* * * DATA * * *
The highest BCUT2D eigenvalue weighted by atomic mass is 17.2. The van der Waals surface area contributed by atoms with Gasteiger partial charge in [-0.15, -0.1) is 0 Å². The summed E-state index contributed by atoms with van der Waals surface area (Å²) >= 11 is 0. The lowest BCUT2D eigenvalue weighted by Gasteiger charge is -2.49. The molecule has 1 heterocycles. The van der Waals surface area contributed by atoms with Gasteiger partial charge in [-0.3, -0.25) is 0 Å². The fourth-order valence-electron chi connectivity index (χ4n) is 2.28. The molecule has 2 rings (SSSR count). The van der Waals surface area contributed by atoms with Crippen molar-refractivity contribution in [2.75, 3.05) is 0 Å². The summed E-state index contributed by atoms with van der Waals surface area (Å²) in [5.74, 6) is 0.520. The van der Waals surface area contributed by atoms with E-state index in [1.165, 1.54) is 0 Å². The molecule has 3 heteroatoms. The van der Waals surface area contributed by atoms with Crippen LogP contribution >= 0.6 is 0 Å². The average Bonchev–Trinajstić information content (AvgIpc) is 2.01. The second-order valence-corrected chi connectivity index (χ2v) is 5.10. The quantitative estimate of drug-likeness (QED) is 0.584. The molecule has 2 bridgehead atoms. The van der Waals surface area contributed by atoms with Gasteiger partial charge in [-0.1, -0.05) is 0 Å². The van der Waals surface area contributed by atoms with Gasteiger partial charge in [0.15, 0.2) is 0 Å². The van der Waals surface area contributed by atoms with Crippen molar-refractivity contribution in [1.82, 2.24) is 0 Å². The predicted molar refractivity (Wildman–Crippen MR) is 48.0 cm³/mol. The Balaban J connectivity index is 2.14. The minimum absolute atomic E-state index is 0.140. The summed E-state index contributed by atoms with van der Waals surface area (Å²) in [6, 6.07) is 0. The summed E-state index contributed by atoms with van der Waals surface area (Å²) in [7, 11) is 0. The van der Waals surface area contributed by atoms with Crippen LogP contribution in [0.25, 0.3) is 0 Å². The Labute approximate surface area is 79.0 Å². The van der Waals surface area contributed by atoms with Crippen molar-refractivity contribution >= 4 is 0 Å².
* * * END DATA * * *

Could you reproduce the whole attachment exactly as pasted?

The highest BCUT2D eigenvalue weighted by atomic mass is 17.2. The van der Waals surface area contributed by atoms with Gasteiger partial charge in [-0.15, -0.1) is 0 Å². The summed E-state index contributed by atoms with van der Waals surface area (Å²) >= 11 is 0. The lowest BCUT2D eigenvalue weighted by Gasteiger charge is -2.49. The molecule has 1 heterocycles. The van der Waals surface area contributed by atoms with Gasteiger partial charge in [-0.3, -0.25) is 0 Å². The fourth-order valence-electron chi connectivity index (χ4n) is 2.28. The molecule has 2 rings (SSSR count). The van der Waals surface area contributed by atoms with Crippen molar-refractivity contribution in [2.75, 3.05) is 0 Å². The summed E-state index contributed by atoms with van der Waals surface area (Å²) in [5.74, 6) is 0.520. The van der Waals surface area contributed by atoms with E-state index in [1.165, 1.54) is 0 Å². The molecule has 3 heteroatoms. The van der Waals surface area contributed by atoms with Crippen LogP contribution >= 0.6 is 0 Å². The average Bonchev–Trinajstić information content (AvgIpc) is 2.01. The second-order valence-corrected chi connectivity index (χ2v) is 5.10. The quantitative estimate of drug-likeness (QED) is 0.584. The molecule has 2 bridgehead atoms. The van der Waals surface area contributed by atoms with Gasteiger partial charge in [-0.1, -0.05) is 0 Å². The van der Waals surface area contributed by atoms with Gasteiger partial charge in [0.15, 0.2) is 0 Å². The van der Waals surface area contributed by atoms with Crippen molar-refractivity contribution in [1.82, 2.24) is 0 Å². The predicted molar refractivity (Wildman–Crippen MR) is 48.0 cm³/mol. The Balaban J connectivity index is 2.14. The minimum absolute atomic E-state index is 0.140. The summed E-state index contributed by atoms with van der Waals surface area (Å²) in [6, 6.07) is 0. The summed E-state index contributed by atoms with van der Waals surface area (Å²) in [7, 11) is 0. The van der Waals surface area contributed by atoms with Crippen LogP contribution in [0.25, 0.3) is 0 Å². The Labute approximate surface area is 79.0 Å². The van der Waals surface area contributed by atoms with Crippen molar-refractivity contribution >= 4 is 0 Å².